Study finds that roughly 40% of the USA’s coronavirus deaths could have been prevented

February 12, 2021

About 40% of the nation’s coronavirus deaths could have been prevented if the United States’ average death rate matched that of other industrialized nations, a new Lancet Commission report on public policy and health during the Trump era has found, USA Today reports.

The commission faulted former President Donald Trump’s “inept and insufficient” response to COVID-19, but its report also finds that the roots of the nation’s poor health outcomes are much deeper.

Commission co-chairs Dr. Steffie Woolhandler and Dr. David Himmelstein— professors at the City University of New York’s Hunter College and longtime advocates for a single-payer health system, such as Medicare for All—said the report, published on Thursday, February 11, underscores decades of health, economic and social policies that have accelerated the nation’s disparities.

The report found U.S. life expectancy began trailing other industrialized nations four decades ago. In 2018, two years before the pandemic, the report said 461,000 fewer Americans would have died if U.S. mortality rates matched other Group of Seven nations: Canada, France, Germany, Italy, Japan and the United Kingdom.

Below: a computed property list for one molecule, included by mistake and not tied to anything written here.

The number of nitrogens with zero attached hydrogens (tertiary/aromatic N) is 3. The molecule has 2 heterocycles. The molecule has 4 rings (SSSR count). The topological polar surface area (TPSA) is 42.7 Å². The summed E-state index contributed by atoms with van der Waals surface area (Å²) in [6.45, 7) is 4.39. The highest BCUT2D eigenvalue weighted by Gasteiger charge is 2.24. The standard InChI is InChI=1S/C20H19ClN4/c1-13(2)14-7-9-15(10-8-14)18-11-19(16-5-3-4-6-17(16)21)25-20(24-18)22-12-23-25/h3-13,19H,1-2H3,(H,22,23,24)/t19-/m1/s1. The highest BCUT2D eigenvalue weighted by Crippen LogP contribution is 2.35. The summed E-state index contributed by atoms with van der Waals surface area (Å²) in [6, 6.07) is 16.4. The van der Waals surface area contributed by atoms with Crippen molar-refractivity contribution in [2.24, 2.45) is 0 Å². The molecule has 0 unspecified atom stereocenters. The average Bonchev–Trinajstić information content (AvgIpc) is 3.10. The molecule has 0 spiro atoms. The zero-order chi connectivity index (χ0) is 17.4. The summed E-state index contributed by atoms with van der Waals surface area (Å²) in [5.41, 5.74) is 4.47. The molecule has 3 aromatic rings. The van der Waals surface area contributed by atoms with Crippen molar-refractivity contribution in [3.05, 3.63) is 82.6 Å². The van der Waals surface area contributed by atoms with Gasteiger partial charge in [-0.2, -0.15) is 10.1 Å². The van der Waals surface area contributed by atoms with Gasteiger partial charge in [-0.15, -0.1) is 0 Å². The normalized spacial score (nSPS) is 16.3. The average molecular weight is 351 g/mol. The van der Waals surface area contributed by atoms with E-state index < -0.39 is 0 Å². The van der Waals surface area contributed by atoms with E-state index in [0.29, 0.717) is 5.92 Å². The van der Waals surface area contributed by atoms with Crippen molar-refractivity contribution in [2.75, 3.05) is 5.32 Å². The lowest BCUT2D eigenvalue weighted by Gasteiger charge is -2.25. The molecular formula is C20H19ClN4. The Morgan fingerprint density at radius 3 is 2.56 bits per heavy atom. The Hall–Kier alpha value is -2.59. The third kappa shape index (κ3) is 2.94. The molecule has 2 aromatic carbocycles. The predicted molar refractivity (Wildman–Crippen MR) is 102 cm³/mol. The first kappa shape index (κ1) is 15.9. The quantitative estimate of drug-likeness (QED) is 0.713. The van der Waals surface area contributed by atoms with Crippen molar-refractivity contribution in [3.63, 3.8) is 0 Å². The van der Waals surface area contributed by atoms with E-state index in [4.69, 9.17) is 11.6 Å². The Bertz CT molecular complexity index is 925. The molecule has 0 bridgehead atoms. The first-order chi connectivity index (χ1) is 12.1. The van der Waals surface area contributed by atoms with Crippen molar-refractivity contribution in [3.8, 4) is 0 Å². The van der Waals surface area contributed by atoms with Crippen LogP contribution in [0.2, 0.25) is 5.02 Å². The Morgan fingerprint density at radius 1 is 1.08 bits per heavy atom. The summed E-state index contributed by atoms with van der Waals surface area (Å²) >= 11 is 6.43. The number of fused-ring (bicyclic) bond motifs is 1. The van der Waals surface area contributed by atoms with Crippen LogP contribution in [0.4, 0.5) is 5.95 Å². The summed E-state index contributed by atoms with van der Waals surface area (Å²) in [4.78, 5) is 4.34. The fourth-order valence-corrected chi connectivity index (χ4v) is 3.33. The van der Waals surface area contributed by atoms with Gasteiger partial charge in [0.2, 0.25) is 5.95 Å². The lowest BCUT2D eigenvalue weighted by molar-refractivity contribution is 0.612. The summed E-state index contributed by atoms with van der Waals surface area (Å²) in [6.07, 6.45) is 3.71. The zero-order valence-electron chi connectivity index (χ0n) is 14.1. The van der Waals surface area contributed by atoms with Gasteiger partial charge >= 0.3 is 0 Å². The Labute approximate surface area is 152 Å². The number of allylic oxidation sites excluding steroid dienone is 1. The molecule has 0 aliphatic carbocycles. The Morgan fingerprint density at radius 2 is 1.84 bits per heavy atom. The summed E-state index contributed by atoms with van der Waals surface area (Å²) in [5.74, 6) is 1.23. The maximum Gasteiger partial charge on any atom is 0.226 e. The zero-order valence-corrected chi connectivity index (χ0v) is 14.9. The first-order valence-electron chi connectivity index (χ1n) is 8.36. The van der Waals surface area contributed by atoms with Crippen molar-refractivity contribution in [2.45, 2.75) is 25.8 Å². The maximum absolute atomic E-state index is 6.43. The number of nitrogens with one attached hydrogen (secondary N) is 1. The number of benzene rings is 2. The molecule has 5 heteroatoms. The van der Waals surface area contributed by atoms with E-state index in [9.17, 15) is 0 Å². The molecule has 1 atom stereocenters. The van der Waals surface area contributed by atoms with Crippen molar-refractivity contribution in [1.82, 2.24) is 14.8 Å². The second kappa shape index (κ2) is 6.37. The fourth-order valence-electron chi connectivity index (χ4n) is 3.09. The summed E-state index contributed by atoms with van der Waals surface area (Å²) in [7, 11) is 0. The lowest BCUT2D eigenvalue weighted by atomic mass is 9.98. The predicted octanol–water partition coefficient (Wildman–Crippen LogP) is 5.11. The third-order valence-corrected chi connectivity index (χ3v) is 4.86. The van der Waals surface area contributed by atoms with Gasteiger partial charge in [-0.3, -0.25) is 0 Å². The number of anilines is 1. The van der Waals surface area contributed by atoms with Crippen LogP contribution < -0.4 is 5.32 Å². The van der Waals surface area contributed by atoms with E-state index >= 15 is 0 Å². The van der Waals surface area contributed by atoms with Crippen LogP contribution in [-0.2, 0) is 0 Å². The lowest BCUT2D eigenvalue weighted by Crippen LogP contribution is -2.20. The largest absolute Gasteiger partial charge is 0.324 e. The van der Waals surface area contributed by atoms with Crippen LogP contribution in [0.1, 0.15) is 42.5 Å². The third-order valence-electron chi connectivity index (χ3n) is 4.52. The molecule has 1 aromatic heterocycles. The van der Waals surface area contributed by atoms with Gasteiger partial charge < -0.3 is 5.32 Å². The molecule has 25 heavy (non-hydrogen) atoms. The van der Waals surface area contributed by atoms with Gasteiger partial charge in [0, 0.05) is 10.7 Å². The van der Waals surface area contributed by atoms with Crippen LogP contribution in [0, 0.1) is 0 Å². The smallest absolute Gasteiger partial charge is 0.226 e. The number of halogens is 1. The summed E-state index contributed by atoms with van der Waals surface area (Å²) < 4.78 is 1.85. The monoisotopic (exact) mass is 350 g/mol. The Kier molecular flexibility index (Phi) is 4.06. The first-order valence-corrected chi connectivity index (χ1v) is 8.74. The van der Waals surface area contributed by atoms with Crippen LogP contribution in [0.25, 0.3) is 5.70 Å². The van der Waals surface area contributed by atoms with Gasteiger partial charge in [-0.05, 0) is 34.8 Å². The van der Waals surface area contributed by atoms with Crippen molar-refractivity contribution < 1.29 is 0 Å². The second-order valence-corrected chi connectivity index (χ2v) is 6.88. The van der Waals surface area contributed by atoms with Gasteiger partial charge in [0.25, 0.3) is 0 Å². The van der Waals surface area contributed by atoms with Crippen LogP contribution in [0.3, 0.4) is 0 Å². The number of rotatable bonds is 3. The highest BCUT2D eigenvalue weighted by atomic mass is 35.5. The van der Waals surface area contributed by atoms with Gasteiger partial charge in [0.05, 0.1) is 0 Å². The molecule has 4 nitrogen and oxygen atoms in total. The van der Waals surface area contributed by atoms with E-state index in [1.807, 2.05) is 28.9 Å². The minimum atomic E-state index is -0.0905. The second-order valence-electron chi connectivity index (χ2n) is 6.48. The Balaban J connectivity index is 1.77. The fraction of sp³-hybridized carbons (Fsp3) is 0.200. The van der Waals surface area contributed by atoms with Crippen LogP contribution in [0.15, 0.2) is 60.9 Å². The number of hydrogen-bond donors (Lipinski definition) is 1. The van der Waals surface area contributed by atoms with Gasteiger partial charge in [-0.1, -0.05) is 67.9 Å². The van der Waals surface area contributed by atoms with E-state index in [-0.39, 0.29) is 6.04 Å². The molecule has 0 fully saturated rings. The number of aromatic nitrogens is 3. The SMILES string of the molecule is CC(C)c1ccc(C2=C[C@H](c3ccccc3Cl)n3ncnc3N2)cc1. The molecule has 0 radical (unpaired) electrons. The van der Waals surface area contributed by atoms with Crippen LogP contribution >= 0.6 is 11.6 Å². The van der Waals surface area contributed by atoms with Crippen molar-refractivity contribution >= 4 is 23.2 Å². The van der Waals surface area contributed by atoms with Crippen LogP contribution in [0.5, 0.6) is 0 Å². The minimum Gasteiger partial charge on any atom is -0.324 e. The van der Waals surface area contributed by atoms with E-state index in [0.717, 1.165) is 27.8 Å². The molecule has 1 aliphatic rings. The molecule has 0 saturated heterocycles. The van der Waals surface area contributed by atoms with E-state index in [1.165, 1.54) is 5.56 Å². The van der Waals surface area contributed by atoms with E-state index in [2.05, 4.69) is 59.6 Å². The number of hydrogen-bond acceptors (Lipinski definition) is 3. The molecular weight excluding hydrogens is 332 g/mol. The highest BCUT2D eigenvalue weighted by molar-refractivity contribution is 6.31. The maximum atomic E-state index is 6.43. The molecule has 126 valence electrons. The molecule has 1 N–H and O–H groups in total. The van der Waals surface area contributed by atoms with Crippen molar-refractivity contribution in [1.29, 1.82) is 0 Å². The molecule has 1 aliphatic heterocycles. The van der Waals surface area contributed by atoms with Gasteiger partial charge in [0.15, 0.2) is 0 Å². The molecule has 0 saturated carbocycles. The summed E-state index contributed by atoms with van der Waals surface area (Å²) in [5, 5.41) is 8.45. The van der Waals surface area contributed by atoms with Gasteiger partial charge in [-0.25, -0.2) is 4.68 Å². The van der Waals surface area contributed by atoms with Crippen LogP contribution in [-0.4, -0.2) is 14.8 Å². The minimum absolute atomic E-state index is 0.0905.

“The overriding thing that we need to do in our country is to decrease the huge and widening inequalities that have emerged in our nation,” Himmelstein told USA Today.

Indeed, the report finds that COVID-19 has disproportionately affected people of color—with the death rates among Blacks increasing 50%, compared with whites. Coronavirus deaths for people of color are 1.2 times to 3.6 times higher than for whites; the disparities were especially high among middle-aged adults, possibly a sign of crowded living conditions and jobs that did not allow people to safely distance..

Public health measures such as mask wearing and physical distancing could have saved lives, Woolhandler said, but Trump failed to create a national response— instead leaving crucial decisions to states.

His actions “caused a lot of citizens to fail to take it seriously and interfered with the kind of coordinated response they have been able to use in a lot of countries that are more successful than the U.S. in controlling the epidemic,”  Woolhandler said.

“We’re still in a very deep hole. We have 30 million uninsured people. We have tens of millions of more who are underinsured,” Woolhandler said. “The thing that would be best for the health of the population would be Medicare for All.

“A Medicare for All program would substantially increase economic equality,” Himmelstein said. “Poor people spend a much larger share of their incomes for their healthcare even though they get much less for their healthcare.”

Woolhandler and Himmelstein are co-founders of Physicians for a National Health Program, which advocates for a single-payer health system.

Research contact: @USATODAY

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